I know after we did today's drafting session, there was still a lot of excitement, amongst a lot of the other drivers to where they actually did try to formulate their own draft session later on in the afternoon. But yeah, if it seems attractive, we'll certainly entertain putting that together.
Q. Jeff Gordon was saying that when the initial drafting pack at 1:00 p.m., it was a little wilder than he thought. As you guys thought, was it a good simulation of race conditions where they got after it and were aggressive and were you pleased with how they handled the speeds and the conditions?
ROBIN PEMBERTON: Yeah, I think we were pleased with that. It's like anything, I think when you get to these first drafting sessions of now at least we get the test, but Speed Weeks and others, it always took a while for the drivers to get more comfortable and get down in the cars, and with the big aero changes that we've made, the cars are going to move around a lot, a lot more than they have in the past.
But I think that things settle down pretty good, and I know that‑‑ I'll let John add to it, but we were pretty pleased with what we saw during that one session.
JOHN DARBY: Knowing it's a test and there wasn't any points or money up on the board, it just looked like 24 guys having a hell of a lot of fun out there, and that's kind of what they reflected to us when they got back in the garage.
Q. Is there any information that you gleaned from the EFI, like data, that helps you make those decisions and/or like after the Daytona 500 will you have a set of information, more information after that, that can relate to these decisions?
JOHN DARBY: Absolutely, and I think we've already put the new resource into play for us. Obviously ECU has the capabilities of recording live data, and we can sample that at any speed selection we want. We can sample it at the beginning of a lap, the middle or the end or the whole lap. So the EFI system allows us a lot of flexibility, and especially in a lot of areas that we never had before, and I lot of that is data collection.
Like we spoke of earlier today, the teams and NASCAR both have a value in the same data in a lot of these situations. We have tapped that. We've downloaded a lot of ECUs and looked at a lot of information. When we come back to race, there will even be some extra channels added out of the things we can watch to help for future decisions.
Obviously it's our responsibility to manage all of this, to make sure that the Daytona 500 is one of the best ones ever. But in doing that, as a regulatory body, we've got to make sure that the same 43 cars that start the race finish the race is all. We're not here to put the teams in a bad way or to cause them mechanical problems. All of that data helps us make those decisions correctly so that that doesn't happen.
Q. Can you review the fin changes? Have there been any fin changes since we came here? Just review that, please.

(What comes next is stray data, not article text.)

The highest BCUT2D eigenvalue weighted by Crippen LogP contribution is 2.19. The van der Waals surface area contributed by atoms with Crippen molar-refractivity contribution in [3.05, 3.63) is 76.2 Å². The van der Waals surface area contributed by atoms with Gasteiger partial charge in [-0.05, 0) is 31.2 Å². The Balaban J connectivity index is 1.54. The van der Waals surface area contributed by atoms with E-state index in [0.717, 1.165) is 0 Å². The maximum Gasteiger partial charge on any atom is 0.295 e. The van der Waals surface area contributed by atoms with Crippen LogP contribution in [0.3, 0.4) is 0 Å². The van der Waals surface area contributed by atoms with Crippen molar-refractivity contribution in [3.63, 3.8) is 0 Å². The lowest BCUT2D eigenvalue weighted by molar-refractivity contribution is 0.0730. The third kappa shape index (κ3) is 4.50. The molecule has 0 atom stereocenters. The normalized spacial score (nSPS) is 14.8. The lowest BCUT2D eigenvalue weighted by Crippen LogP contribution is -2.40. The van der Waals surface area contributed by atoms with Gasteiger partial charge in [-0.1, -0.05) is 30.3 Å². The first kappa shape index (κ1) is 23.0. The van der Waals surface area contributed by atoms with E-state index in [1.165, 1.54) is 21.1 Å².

JOHN DARBY: If you're talking about the rear window fins, I'm assuming? Yes, up until Speed Weeks, that fin was just three inches tall from where it started at the back of the roof down the back window and then a consistent three inches along the deck lid. It's hard to describe the fin today in size because it's not a consistent height all the way across it. It has a dedicated contour shape.
But to try to give you an idea to make it simple, it's approximately three and a half inches tall where it starts at the roof and three and a half inches tall back at where it ends at the spoiler. But if you look closely at the area where the bottom of the rear window meets of the front of the deck lid, that's been filled in in more of a contoured shape. It's about‑‑ yeah, it's almost five inches tall right in that V. So there's some pretty good square area that's been added to it. That rear window fin is one of the components on the car that greatly affects liftoff speeds as the car starts to rotate. So there's a lot of value there to us.
Q. (No microphone.)
JOHN DARBY: Well, a lot of our information‑‑ we had our information that we got late and brought some template shapes for the teams to fabricate once they got here because of the time we were done with the project everybody was pretty much loaded up and headed this way.
Q. John, you mentioned the fact that you downloaded some information from the ECUs. How is that accomplished? This is kind of educating Godwin as we go along here heading into Speed Weeks.
JOHN DARBY: There's an actual NASCAR data port on the side of the ECU that our inspectors simply walk up and plug into just like the teams would walk up and plug into their data port and download a file, much like you would off of a memory stick or off the internet or anything else.
Q. John, in your discussion earlier about the taking a look at using the larger plate during the previous test, could NASCAR decide to do‑‑ is it possible we could see a larger plate used strictly for qualifying only this season?
JOHN DARBY: Well, that's where I was headed the question before. If it was simple as just changing a plate, yes, that would be probable. But as cars go faster, they travel more, they get closer to the racetrack. So it's not just a matter of changing a plate. The teams would have to go back and look at different springs, different shocks, how the steering geometry changes as it settles closer to the racetrack, and all of the preventative things that they do to keep the race car from bottoming out on the racetrack.
That's what gets complicated about it, you know. Had the small spoiler not been as beneficial as it has been to the single‑car laps, we probably would have investigated some of that stuff to get back into the 190s for qualifying speeds, but the aero reduction of drag, right, with the small spoiler and everything has accomplished that for us, so we're feeling pretty good about that.
THE MODERATOR: Gentlemen, thank you very much.